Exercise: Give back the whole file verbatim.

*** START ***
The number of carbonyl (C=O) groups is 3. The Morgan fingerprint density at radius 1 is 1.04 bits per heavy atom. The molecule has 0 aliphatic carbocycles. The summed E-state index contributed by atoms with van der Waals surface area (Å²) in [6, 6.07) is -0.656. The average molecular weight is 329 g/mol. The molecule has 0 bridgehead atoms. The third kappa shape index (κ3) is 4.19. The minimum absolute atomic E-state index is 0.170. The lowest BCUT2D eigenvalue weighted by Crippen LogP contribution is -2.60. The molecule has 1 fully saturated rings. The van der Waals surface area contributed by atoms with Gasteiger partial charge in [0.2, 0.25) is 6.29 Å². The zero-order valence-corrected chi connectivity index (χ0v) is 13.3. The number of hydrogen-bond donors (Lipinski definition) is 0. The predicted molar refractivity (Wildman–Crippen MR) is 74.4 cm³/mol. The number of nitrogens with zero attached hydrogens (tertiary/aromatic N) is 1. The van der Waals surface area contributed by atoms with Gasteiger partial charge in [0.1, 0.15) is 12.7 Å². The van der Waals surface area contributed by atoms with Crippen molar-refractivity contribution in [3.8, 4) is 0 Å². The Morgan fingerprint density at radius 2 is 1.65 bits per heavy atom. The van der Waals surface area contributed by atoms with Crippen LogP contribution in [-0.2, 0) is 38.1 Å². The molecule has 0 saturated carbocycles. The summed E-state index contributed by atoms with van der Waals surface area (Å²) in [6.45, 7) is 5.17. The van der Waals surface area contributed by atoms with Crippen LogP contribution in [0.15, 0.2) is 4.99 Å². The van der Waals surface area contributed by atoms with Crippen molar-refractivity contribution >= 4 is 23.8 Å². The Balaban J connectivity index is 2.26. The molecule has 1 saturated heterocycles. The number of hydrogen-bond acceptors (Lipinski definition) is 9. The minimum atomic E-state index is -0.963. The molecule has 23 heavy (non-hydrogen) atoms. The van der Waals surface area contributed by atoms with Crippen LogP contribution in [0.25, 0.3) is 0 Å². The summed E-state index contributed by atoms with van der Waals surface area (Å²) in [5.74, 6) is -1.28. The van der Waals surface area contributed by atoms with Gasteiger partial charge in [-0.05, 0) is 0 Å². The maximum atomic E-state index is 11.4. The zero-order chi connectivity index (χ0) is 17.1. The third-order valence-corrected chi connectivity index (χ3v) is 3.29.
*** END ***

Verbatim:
The number of carbonyl (C=O) groups is 3. The Morgan fingerprint density at radius 1 is 1.04 bits per heavy atom. The molecule has 0 aliphatic carbocycles. The summed E-state index contributed by atoms with van der Waals surface area (Å²) in [6, 6.07) is -0.656. The average molecular weight is 329 g/mol. The molecule has 0 bridgehead atoms. The third kappa shape index (κ3) is 4.19. The minimum absolute atomic E-state index is 0.170. The lowest BCUT2D eigenvalue weighted by Crippen LogP contribution is -2.60. The molecule has 1 fully saturated rings. The van der Waals surface area contributed by atoms with Gasteiger partial charge in [0.2, 0.25) is 6.29 Å². The zero-order valence-corrected chi connectivity index (χ0v) is 13.3. The number of hydrogen-bond donors (Lipinski definition) is 0. The predicted molar refractivity (Wildman–Crippen MR) is 74.4 cm³/mol. The number of nitrogens with zero attached hydrogens (tertiary/aromatic N) is 1. The van der Waals surface area contributed by atoms with Gasteiger partial charge in [0.1, 0.15) is 12.7 Å². The van der Waals surface area contributed by atoms with Crippen molar-refractivity contribution in [3.8, 4) is 0 Å². The Morgan fingerprint density at radius 2 is 1.65 bits per heavy atom. The van der Waals surface area contributed by atoms with Crippen LogP contribution in [-0.2, 0) is 38.1 Å². The molecule has 0 saturated carbocycles. The summed E-state index contributed by atoms with van der Waals surface area (Å²) in [6.45, 7) is 5.17. The van der Waals surface area contributed by atoms with Crippen LogP contribution in [0.15, 0.2) is 4.99 Å². The van der Waals surface area contributed by atoms with Crippen molar-refractivity contribution >= 4 is 23.8 Å². The Balaban J connectivity index is 2.26. The molecule has 1 saturated heterocycles. The number of hydrogen-bond acceptors (Lipinski definition) is 9. The minimum atomic E-state index is -0.963. The molecule has 23 heavy (non-hydrogen) atoms. The van der Waals surface area contributed by atoms with Crippen LogP contribution in [0.25, 0.3) is 0 Å². The summed E-state index contributed by atoms with van der Waals surface area (Å²) in [5.74, 6) is -1.28. The van der Waals surface area contributed by atoms with Gasteiger partial charge in [-0.05, 0) is 0 Å². The maximum atomic E-state index is 11.4. The zero-order chi connectivity index (χ0) is 17.1. The third-order valence-corrected chi connectivity index (χ3v) is 3.29.